IMO 2020 is fast approaching and it is estimated that nearly 3,000 vessels will have scrubbers installed by 2020. For the majority of owners and their crew members, scrubber systems are new technology “and, as with any new system, teething problems can be expected. Compliant fuels too, would bring about their own challenges,” according to Gard.
The association, that previously handled a few scrubber related claims, looks back at the cases where there has been a breakdown of or damage to or by the scrubber.
Fire during retrofitting of scrubber
Scrubber installation requires extensive hot work to facilitate the extension of the funnel area and attaching the scrubber tower to the vessel’s structure.
Gard has seen a few fire incidents where sparks from welding, metal cutting, and other hot work activities fell into the inner chamber of the scrubber through uncovered openings, and in one case the fire also spread to the engine room through glass reinforced epoxy (GRE) piping. Heat generated from the steel cutting for the supporting brackets, also contributed to the build up of heat inside the scrubber. In all these cases the yard fire fighting team responded and extinguished the fire with vital assistance from crew.
Later investigations revealed that crew had requested that the yard to cover the openings but this was not done. The fire risk to scrubber packing during the hot work activity had not been identified by yard personnel, and many of them were not aware that internal components of the scrubber were combustible, Gard noted. These fire incidents arising from shortcomings in hotwork safety procedures are not peculiar to scrubbers and can occur in any location onboard a ship where welding, cutting or grinding works are undertaken.
Sea water ingress due to corrosion
Gard explained that scrubber waste is corrosive, and there were a few incidents where within 10-15 months of the open loop scrubber being installed, corrosion of overboard distance piece or in its immediate vicinity has resulted in water ingress into areas such as the engine room, ballast tanks and cargo holds. Absence of or poor application of protective coatings on the inside of the pipe and at the welds, along with poor application of paint on hull plating near the washwater discharge were identified as the causes of accelerated corrosion. In all these cases, temporary repairs to plug the leak were carried out by divers followed by permanent repairs at a yard.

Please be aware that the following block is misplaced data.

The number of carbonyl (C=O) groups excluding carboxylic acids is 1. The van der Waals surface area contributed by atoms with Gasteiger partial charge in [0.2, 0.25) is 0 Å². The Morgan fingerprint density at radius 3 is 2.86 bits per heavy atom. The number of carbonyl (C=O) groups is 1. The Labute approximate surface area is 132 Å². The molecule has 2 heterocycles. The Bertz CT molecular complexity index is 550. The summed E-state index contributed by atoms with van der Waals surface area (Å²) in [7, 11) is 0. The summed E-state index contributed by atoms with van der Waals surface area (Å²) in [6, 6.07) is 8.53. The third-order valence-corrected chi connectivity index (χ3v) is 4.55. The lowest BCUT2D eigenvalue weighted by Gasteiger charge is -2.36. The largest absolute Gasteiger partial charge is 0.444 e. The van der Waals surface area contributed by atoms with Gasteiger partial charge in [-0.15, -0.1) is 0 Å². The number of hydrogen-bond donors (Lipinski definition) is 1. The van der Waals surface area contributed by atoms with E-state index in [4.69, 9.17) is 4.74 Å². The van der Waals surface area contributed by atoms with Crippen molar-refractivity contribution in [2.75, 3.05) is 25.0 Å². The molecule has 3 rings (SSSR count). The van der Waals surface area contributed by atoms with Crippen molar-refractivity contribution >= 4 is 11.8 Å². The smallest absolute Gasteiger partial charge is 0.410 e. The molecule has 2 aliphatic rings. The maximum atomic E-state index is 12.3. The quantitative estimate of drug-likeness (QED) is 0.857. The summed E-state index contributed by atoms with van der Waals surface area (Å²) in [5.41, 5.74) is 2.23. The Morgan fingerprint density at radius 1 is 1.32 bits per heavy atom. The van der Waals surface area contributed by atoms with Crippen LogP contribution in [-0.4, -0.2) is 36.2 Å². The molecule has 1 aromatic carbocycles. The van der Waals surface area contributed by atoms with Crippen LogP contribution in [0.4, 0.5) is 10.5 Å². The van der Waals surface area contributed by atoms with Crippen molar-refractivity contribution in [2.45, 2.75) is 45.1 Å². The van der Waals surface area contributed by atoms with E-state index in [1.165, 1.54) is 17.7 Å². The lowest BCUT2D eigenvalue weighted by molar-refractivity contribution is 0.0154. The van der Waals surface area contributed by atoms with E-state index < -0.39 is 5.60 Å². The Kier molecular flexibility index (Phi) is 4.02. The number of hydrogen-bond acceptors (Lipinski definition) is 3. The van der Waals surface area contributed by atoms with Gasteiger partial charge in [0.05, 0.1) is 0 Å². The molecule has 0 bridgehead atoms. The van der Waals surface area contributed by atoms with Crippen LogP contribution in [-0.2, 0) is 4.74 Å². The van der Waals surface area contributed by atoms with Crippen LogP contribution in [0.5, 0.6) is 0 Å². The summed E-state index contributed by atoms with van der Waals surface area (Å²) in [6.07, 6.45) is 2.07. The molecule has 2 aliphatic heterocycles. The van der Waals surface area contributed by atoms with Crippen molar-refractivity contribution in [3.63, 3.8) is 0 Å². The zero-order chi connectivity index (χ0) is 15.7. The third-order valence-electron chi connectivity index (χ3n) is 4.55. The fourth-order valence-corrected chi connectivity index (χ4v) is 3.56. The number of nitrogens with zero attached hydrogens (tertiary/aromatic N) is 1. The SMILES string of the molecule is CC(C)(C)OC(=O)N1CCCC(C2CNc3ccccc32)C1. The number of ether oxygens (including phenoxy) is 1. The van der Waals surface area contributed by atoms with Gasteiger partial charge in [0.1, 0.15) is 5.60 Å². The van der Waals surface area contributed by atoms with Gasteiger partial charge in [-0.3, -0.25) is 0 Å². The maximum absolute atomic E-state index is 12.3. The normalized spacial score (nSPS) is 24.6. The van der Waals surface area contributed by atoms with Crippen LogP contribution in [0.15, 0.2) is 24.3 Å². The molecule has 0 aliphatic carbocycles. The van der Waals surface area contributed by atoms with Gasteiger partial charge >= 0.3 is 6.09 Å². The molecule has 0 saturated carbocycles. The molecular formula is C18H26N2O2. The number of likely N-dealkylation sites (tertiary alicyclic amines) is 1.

Scrubber damage due to poor workmanship and thermal shock
A vessel was regularly trading in Northern Europe and had installed an open loop scrubber. It had to changeover to low sulphur fuel when visiting a port that had regulations in place banning discharge of washwater from open loop scrubbers. It was still required to run the scrubber in dry mode, i.e. with washwater supply pumps turned off, to allow for the passage of hot exhaust gasses with a temperature of nearly 400° C.
After departure from port, washwater pumps would be started and cold sea water sprayed through the nozzles inside the scrubber. During inspection of the scrubber by crew, damage was noticed to the nozzles, demister housing and the drains.
A survey was carried out and indicated a variety of concurrent causes, such as thermal shock, poor workmanship by the yard, for example, only spot welding done on demister supporting plates; and poor design, Gard informed. The scrubber had been in service for nearly two years.
For such incidents, the marine insurance provider issued recommendations, stating that fire risks can be mitigated if hot work safety procedures are followed.
The risk assessments carried out prior to the work should cover which parts of the scrubbers are flammable. These should be protected during the hot work by covering any openings to prevent sparks from finding their way to these parts. Measures should also be put in place to prevent transfer of any heat generated during metal cutting, welding, grinding, and other hot work activities.
Additionally, Gard said that the metallic distance piece is normally coated for enhanced protection. There should be a regime to measure the wall thickness in order to avoid ingress of water due to corrosion. Any reduction in thickness is indicative of a breakdown of the coating. For leakages from welded joints and holes or cracks in the hull, the quality of workmanship and the paint application should be scrutinised. Also, the bilge alarm and pumping arrangements should be checked regularly so that the crew is alerted of and can respond to any water ingress.
Furthermore, the scrubber installation process should be supervised by owners to help mitigate the risk of damage due to poor workmanship. With regards to design related issues, owners are recommended to have a dialogue with manufacturers to avoid such risks. In this particular case of thermal shock, as preventive action, shipowners changed the design and installed a water cooling system for the scrubber which will continuously run in a closed loop when the scrubber is operating in dry mode.
“In time, managers, their crew, and the manufacturers gain more experience in such matters and the frequency of such incidents will decrease. Until that time, it is important for the industry to share the lessons learned from scrubber related breakdowns to benefit the industry overall,” Gard concluded.